Improving the nutrition and stress tolerance of wheat using gene editing

November 16, 2023

The Crawford Fund’s highly sought after Student Awards are one way we  support and encourage the next generation of Australians into study, careers and volunteering in international agricultural research. The next round of awards will open later this month!

With the resumption of global travel, many NextGen Student Awardees are back travelling overseas to undertake projects, with quite a few involved in our Instagram campaign, reporting when they are on the ground.

Oscar Fung, a PhD student from the University of Melbourne, visited the John Innes Centre in the United Kingdom to learn the latest CRISPR-Cas9 gene editing techniques to improve the plant growth and grain quality of bread wheat. He shares his experience below.

The John Innes Centre in the United Kingdom (top) and Oscar at work in the laboratory.

“The Crawford Fund Student Award enabled me to travel to the John Innes Centre in the United Kingdom where I learnt the latest open access techniques in bread wheat transformation and gene editing,” said Oscar.

“My PhD research uses biotechnological strategies such as CRISPR-Cas9 gene editing to improve nutrition and plant growth in bread wheat. However, CRISPR-Cas9- based gene editing in wheat is challenging due to its complex genome and low regeneration efficiency from tissue culture,” he explained.

Oscar explained that although bread wheat is grown on more land than any other crop and produces one-fifth of the calories consumed by humans, conventional breeding methods can take up to 12 years to develop a new bread wheat variety. Biotechnological strategies, on the other hand, offer a more precise approach to enhancing crop traits and recent legislative changes in Australia have increased the feasibility of introducing gene edited to growers and consumers.

“Gene editing via CRISPR-Cas9 is an emerging toolkit for plant breeders, however, published examples of gene editing in bread wheat are rare, mainly due to its complex genome and low regeneration efficiency. In addition, few Australian laboratories have the capacity to insert DNA segments into the bread wheat genome and regenerate healthy plants. Some laboratories employ IP-protected transformation methods. The John Innes Centre in the United Kingdom houses a world-class crop transformation platform (BRACT) that use open-access protocols including a new technique that incorporates a chimeric protein (GRF-GIF). This protein increases wheat regeneration from 33% to 78%, representing a huge leap forward in bread wheat biotechnology,” said Oscar.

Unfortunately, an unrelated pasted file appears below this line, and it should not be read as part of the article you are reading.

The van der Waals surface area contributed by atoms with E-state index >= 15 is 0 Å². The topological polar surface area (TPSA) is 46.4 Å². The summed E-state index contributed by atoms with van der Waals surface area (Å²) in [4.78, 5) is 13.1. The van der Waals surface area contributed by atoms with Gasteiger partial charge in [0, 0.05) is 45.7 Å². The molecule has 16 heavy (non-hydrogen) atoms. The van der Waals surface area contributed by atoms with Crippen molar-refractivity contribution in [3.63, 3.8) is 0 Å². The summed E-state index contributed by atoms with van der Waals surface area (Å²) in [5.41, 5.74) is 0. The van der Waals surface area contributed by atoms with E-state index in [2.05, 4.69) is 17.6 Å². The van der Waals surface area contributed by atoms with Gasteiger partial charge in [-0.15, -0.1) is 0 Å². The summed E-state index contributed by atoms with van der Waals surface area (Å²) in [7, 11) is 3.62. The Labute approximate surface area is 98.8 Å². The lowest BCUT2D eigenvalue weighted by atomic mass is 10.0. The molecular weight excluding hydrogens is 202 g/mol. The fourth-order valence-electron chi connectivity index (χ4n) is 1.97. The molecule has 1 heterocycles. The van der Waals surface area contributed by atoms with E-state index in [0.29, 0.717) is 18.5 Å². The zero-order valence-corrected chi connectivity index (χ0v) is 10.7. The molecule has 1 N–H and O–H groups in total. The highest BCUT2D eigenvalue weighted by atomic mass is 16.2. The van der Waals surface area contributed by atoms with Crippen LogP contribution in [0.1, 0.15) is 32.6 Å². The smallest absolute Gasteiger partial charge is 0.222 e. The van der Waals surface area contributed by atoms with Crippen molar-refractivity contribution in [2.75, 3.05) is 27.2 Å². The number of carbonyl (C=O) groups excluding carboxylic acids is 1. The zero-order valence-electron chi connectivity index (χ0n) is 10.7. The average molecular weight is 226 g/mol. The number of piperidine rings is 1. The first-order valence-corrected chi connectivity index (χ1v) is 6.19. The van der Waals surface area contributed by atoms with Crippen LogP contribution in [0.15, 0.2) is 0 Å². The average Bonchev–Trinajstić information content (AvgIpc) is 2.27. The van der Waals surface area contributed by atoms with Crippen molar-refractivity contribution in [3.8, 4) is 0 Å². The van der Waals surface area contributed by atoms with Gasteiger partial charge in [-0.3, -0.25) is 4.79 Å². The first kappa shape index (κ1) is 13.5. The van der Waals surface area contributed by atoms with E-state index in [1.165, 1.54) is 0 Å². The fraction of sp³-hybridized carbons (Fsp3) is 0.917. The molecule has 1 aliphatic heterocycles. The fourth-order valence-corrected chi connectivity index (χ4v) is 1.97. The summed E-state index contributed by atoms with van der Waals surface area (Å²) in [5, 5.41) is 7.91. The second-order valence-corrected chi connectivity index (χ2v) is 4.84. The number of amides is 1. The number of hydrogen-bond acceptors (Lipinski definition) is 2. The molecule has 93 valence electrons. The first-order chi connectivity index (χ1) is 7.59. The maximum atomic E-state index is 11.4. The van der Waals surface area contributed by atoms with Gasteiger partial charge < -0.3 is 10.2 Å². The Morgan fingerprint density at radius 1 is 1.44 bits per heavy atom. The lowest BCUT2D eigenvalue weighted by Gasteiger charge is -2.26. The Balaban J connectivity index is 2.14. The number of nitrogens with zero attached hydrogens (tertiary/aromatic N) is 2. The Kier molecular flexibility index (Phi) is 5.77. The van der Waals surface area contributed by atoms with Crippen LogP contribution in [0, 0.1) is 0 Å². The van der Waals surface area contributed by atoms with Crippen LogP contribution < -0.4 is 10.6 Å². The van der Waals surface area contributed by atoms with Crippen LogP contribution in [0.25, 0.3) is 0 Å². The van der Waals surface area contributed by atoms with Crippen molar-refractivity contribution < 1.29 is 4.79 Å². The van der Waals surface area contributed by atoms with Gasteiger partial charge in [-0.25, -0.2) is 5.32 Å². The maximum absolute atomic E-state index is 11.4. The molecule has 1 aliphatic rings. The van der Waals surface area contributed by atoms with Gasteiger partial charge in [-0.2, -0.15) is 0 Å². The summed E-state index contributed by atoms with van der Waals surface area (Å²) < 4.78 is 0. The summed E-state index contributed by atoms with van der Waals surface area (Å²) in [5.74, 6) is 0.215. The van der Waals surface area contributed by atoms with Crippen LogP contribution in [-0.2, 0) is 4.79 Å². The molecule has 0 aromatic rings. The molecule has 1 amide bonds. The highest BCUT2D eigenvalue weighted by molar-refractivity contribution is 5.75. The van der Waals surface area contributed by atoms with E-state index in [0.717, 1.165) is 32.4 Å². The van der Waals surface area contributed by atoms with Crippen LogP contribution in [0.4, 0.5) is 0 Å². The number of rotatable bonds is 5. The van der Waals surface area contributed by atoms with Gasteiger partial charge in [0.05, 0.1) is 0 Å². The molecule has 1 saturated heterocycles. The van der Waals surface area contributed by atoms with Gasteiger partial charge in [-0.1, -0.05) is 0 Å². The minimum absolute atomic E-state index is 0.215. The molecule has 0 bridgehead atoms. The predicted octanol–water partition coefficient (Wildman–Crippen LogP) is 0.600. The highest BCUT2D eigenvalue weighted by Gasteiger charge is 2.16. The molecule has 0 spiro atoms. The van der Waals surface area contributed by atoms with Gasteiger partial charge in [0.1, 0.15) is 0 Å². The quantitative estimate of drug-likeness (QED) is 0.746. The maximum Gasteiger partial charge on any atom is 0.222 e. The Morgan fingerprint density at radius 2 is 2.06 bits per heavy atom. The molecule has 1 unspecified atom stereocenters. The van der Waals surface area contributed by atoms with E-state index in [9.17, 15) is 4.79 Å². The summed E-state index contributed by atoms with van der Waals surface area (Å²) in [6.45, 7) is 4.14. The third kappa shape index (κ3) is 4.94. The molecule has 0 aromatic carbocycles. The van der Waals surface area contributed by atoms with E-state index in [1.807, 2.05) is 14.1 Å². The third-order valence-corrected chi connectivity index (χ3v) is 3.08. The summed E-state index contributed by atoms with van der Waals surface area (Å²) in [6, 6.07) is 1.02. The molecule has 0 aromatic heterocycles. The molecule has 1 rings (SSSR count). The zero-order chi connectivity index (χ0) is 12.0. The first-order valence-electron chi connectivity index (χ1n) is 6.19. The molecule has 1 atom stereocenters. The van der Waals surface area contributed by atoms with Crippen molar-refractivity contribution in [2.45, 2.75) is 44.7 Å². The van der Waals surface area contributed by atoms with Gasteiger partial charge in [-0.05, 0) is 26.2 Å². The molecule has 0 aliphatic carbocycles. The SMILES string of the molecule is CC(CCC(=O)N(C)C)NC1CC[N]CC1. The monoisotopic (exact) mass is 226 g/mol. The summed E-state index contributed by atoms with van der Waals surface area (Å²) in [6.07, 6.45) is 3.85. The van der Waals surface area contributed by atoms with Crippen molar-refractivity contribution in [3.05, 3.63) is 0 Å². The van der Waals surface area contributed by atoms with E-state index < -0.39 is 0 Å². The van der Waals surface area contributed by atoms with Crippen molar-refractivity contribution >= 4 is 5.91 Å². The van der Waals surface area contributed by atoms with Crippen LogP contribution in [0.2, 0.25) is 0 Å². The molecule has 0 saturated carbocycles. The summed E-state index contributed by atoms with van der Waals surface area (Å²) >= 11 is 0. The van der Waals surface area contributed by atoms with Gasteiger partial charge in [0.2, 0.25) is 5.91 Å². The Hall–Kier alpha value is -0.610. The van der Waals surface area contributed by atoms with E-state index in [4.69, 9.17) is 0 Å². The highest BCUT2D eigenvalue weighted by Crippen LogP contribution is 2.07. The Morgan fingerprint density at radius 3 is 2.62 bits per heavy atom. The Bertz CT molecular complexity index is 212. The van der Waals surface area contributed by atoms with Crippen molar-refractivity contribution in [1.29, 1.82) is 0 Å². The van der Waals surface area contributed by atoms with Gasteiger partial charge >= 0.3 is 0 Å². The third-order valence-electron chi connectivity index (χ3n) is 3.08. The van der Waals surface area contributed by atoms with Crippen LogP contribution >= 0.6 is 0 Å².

“Upon my arrival, I joined Professor Cristobal Uauy’s laboratory. Crisobal Uauy is a highly respected group leader at the John Innes Centre and a world-renowned wheat geneticist. I was able to work with researchers and technicians who guided me throughout the bread wheat transformation and CRISPR-Cas9 gene editing process,” he said.

After five months, Oscar had generated around 100 bread wheat plants with five different CRISPR- Cas9 transgenes, with these bread wheat varieties representing novel strategies to improve nutrition and stress tolerance in bread wheat.

“Around half of my plants have reached maturity and are ready for harvest in a glasshouse at the John Innes Centre. I will return to the John Innes Centre in the second half of 2023 to screen for mutations and identify a smaller number of plants that no longer contain the transgene. The resulting grain will be sent to the Post-Entry Quarantine facility at the Australian Grains Genebank in Horsham, Victoria,” he said

After isolating any interesting mutations, Oscar will conduct hydroponic, glasshouse and field trials to assess the effect of those mutations on grain nutritional content and tolerance to stress conditions such as iron deficiency.

“Few research groups in Australia have grown gene edited wheat under field conditions. These gene edited lines represent highly innovative strategies for increased nutrition and stress tolerance in the globally and locally important bread wheat crop,” he said.

Australia has recently changed legislation to make working on gene-edited crops in Australia more efficient. Tools like CRISPR- based gene editing may become integral to the toolkit used by plant breeders to develop new crop varieties explained Oscar, so it is crucial for Australia to stay updated on the latest biotechnological strategies for crop improvement.

“Thanks to the Crawford Fund, I had the opportunity to travel to the John Innes Centre and collaborate with global leaders in bread wheat research, such as Cristobal Uauy, and gain expertise in all aspects of gene editing in bread wheat. I now possess the knowledge and connections to introduce the latest open-access approaches in plant biotechnology to Australia,” said Oscar.

“The most valuable outcome of my research visit was the connections I fostered with numerous researchers at the John Innes Centre. They formed a supportive and collaborative community of outstanding researchers who were always willing to help. The research visit broadened my expertise and fostered valuable collaborations, positioning me to contribute to the advancement of bread wheat research in Australia,” he concluded.